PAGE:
You shouldn’t try to be wrong, but you shouldn’t be afraid of it, either. And if you are wrong, own it. Hold your L as I’ve heard the kids say. Don’t try to minimize it or explain it or try to point out how many other people are wrong, too. Do what Kendrick Perkins did on Get Up the day after the Warriors won the title.

“When they go on to win it, guess what?” He said, sitting next to Mike Greenberg. “You have to eat that.”

Do not do what Perkins did later that morning on First Take.

Perkins: “I come on here and it’s cool, right? Y’all can pull up Perk receipts and things to that nature. And then you give other people a pass like J-Will.”

Jason Williams: “I don’t get passes on this show.”

Perkins: “You had to, you had a receipt, too, because me and you both picked the Memphis Grizzlies to beat the Golden State Warriors, but I’m OK with that. I’m OK with that. Go ahead Stephen A. I know you’re about to have fun and do your thing. Go ahead.”

Stephen A. Smith: “First of all, I’m going to get serious for a second with the both of you, especially you, Perk, and I want to tell you something right now. Let me throw myself on Front Street, we can sit up there and make fun of me. You know how many damn Finals predictions I got wrong? I don’t give a damn. I mean, I got a whole bunch of them wrong. Ain’t no reason to come on the air and defend yourself. Perk, listen man. You were wrong. And we making fun, and Steph Curry making fun of you. You laugh at that my brother. He got you today. That’s all. He got you today.”

It’s absolutely great advice, and if you feel yourself getting uncomfortable over the fact that you were wrong, stop to realize that’s your pride talking. Your ego. And if people call you out for being wrong, it’s actually a good sign. It means they’re not just listening, but holding on to what you say. You matter. Don’t ruin that by getting defensive and testy.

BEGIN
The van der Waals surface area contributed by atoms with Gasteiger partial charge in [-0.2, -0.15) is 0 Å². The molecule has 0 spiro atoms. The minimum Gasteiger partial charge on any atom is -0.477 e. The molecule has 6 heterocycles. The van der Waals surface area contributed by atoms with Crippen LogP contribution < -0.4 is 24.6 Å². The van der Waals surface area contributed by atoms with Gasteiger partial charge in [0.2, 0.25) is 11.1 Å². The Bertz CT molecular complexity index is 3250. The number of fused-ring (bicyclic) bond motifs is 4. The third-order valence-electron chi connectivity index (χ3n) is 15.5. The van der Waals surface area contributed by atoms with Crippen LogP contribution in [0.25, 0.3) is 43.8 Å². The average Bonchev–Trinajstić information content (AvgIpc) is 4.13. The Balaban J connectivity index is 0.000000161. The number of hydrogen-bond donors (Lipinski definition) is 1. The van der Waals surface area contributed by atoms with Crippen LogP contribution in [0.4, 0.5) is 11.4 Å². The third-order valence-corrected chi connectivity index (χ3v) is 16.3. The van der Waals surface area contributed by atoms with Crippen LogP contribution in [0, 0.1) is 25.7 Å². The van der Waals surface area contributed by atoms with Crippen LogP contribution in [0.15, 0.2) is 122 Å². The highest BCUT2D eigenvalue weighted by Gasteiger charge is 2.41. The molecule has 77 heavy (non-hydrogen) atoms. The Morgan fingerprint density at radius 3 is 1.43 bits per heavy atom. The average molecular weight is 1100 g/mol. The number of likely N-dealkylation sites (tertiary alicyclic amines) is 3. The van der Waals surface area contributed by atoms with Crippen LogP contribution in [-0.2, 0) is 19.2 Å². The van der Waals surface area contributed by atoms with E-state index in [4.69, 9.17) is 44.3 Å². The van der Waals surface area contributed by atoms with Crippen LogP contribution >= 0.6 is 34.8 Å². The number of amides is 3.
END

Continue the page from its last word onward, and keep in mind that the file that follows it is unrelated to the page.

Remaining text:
WORTH EVERY PENNY

I did a double-take when I saw Chris Russo’s list of the greatest QB-TE combinations ever on Wednesday and this was before I ever got to Tom Brady-to-Rob Gronkowski listed at No. 5. It was actually No. 4 that stopped me cold: Starr-Kramer.

My first thought: Jerry Kramer didn’t play tight end.

My second thought: I must be unaware of this really good tight end from the Lombardi-era Packers.

After further review, I don’t think that’s necessarily true, either. Ron Kramer did play for the Lombardi-era Packers, and he was a good player. He caught 14 scoring passes in a three-year stretch where he really mattered, but he failed to catch a single touchdown pass in six of the 10 NFL seasons he played. He was named first-team All-Pro once and finished his career with 229 receptions.

Now this is not the only reason that this is an absolutely terrible list. It is the most egregious, however. Bart Starr and Kramer are not among the 25 top QB-TE combinations in NFL history let alone the top five. And if you’re to believe Russo’s list, eighty percent of the top tandems played in the NFL in the 30-year window from 1958 to 1987 with only one tandem from the past 30 years meriting inclusion when this is the era in which tight end production has steadily climbed.

Then I found out that Russo is making $10,000 per appearance on “First Take.”

My first thought: You don’t have to pay that much to get a 60-something white guy to grossly exaggerate how great stuff used to be.

My second thought: That might be the best $10,000 ESPN has ever spent.

Once a week, Russo comes on and draws a reaction out of a younger demographic by playing a good-natured version of Dana Carvey’s Grumpy Old Man. Russo groans to JJ Redick about the lack of fundamental basketball skills in today’s game or he proclaims the majesty of a tight end-quarterback pairing that was among the top five in its decade, but doesn’t sniff the top five of all-time.

And guess what? It works. Redick rolls his eyes, asks Russo which game he’s watching, and on Wednesday he got me to spend a good 25 minutes looking up statistics for some Packers tight end I’d never heard of. Not satisfied with that, I then moved on to determine Russo’s biggest omission from the list, which I’ve concluded is Philip Rivers and Antonio Gates, who connected for 89 touchdowns over 15 seasons, which is only 73 more touchdowns than Kramer scored in his career. John Elway and Shannon Sharpe should be on there, too.